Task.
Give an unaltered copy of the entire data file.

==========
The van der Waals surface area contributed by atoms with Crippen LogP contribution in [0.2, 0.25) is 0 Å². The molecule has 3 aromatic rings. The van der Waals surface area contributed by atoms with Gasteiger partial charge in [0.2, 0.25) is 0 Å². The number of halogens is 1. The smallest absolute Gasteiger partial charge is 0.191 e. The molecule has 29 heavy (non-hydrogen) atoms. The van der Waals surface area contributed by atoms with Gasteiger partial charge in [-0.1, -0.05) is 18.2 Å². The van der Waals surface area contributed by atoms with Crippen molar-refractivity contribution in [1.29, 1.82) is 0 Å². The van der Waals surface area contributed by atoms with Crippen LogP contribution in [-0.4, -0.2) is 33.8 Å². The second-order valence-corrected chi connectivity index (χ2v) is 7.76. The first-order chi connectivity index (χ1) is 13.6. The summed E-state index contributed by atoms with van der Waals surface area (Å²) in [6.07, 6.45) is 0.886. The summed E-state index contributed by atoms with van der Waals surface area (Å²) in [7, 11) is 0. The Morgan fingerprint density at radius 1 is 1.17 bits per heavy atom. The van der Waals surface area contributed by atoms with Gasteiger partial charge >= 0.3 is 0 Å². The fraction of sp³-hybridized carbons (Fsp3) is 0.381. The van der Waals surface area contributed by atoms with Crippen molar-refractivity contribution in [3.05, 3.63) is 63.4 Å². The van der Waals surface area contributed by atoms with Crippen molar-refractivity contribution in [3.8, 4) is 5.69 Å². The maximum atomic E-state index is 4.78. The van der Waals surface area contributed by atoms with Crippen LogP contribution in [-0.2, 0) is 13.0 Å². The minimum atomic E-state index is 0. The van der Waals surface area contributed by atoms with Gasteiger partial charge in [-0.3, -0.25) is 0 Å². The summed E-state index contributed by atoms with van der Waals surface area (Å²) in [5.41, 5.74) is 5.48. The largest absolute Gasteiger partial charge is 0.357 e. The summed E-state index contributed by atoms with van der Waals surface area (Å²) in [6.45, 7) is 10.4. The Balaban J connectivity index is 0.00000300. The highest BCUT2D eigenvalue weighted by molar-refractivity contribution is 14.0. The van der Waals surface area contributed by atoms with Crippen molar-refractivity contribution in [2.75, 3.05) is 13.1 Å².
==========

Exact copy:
The van der Waals surface area contributed by atoms with Crippen LogP contribution in [0.2, 0.25) is 0 Å². The molecule has 3 aromatic rings. The van der Waals surface area contributed by atoms with Gasteiger partial charge in [0.2, 0.25) is 0 Å². The number of halogens is 1. The smallest absolute Gasteiger partial charge is 0.191 e. The molecule has 29 heavy (non-hydrogen) atoms. The van der Waals surface area contributed by atoms with Gasteiger partial charge in [-0.1, -0.05) is 18.2 Å². The van der Waals surface area contributed by atoms with Crippen molar-refractivity contribution in [1.29, 1.82) is 0 Å². The van der Waals surface area contributed by atoms with Crippen LogP contribution in [-0.4, -0.2) is 33.8 Å². The second-order valence-corrected chi connectivity index (χ2v) is 7.76. The first-order chi connectivity index (χ1) is 13.6. The summed E-state index contributed by atoms with van der Waals surface area (Å²) in [6.07, 6.45) is 0.886. The summed E-state index contributed by atoms with van der Waals surface area (Å²) in [7, 11) is 0. The Morgan fingerprint density at radius 1 is 1.17 bits per heavy atom. The van der Waals surface area contributed by atoms with Gasteiger partial charge >= 0.3 is 0 Å². The fraction of sp³-hybridized carbons (Fsp3) is 0.381. The van der Waals surface area contributed by atoms with Crippen molar-refractivity contribution in [3.05, 3.63) is 63.4 Å². The van der Waals surface area contributed by atoms with Crippen molar-refractivity contribution in [3.8, 4) is 5.69 Å². The maximum atomic E-state index is 4.78. The van der Waals surface area contributed by atoms with Crippen LogP contribution in [-0.2, 0) is 13.0 Å². The minimum atomic E-state index is 0. The van der Waals surface area contributed by atoms with Gasteiger partial charge in [-0.3, -0.25) is 0 Å². The summed E-state index contributed by atoms with van der Waals surface area (Å²) in [5.41, 5.74) is 5.48. The largest absolute Gasteiger partial charge is 0.357 e. The summed E-state index contributed by atoms with van der Waals surface area (Å²) in [6.45, 7) is 10.4. The Balaban J connectivity index is 0.00000300. The highest BCUT2D eigenvalue weighted by molar-refractivity contribution is 14.0. The van der Waals surface area contributed by atoms with Crippen molar-refractivity contribution in [2.75, 3.05) is 13.1 Å².